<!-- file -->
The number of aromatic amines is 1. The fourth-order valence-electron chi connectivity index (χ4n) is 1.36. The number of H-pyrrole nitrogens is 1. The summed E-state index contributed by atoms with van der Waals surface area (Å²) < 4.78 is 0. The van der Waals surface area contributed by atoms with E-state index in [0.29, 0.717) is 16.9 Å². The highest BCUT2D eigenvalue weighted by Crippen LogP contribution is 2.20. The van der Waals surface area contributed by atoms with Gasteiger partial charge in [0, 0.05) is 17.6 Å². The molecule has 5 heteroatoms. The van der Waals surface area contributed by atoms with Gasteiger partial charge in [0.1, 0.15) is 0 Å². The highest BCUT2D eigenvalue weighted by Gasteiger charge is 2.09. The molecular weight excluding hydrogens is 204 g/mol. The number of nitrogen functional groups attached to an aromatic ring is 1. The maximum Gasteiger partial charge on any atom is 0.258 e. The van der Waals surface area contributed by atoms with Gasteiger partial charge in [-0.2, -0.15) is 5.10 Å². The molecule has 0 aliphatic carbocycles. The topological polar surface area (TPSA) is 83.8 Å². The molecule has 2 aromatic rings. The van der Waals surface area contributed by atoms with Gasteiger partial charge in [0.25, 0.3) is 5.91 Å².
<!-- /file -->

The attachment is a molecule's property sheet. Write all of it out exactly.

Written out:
The number of aromatic amines is 1. The fourth-order valence-electron chi connectivity index (χ4n) is 1.36. The number of H-pyrrole nitrogens is 1. The summed E-state index contributed by atoms with van der Waals surface area (Å²) < 4.78 is 0. The van der Waals surface area contributed by atoms with E-state index in [0.29, 0.717) is 16.9 Å². The highest BCUT2D eigenvalue weighted by Crippen LogP contribution is 2.20. The van der Waals surface area contributed by atoms with Gasteiger partial charge in [0, 0.05) is 17.6 Å². The molecule has 5 heteroatoms. The van der Waals surface area contributed by atoms with Gasteiger partial charge in [0.1, 0.15) is 0 Å². The highest BCUT2D eigenvalue weighted by Gasteiger charge is 2.09. The molecular weight excluding hydrogens is 204 g/mol. The number of nitrogen functional groups attached to an aromatic ring is 1. The maximum Gasteiger partial charge on any atom is 0.258 e. The van der Waals surface area contributed by atoms with Gasteiger partial charge in [-0.2, -0.15) is 5.10 Å². The molecule has 0 aliphatic carbocycles. The topological polar surface area (TPSA) is 83.8 Å². The molecule has 2 aromatic rings. The van der Waals surface area contributed by atoms with Gasteiger partial charge in [0.25, 0.3) is 5.91 Å².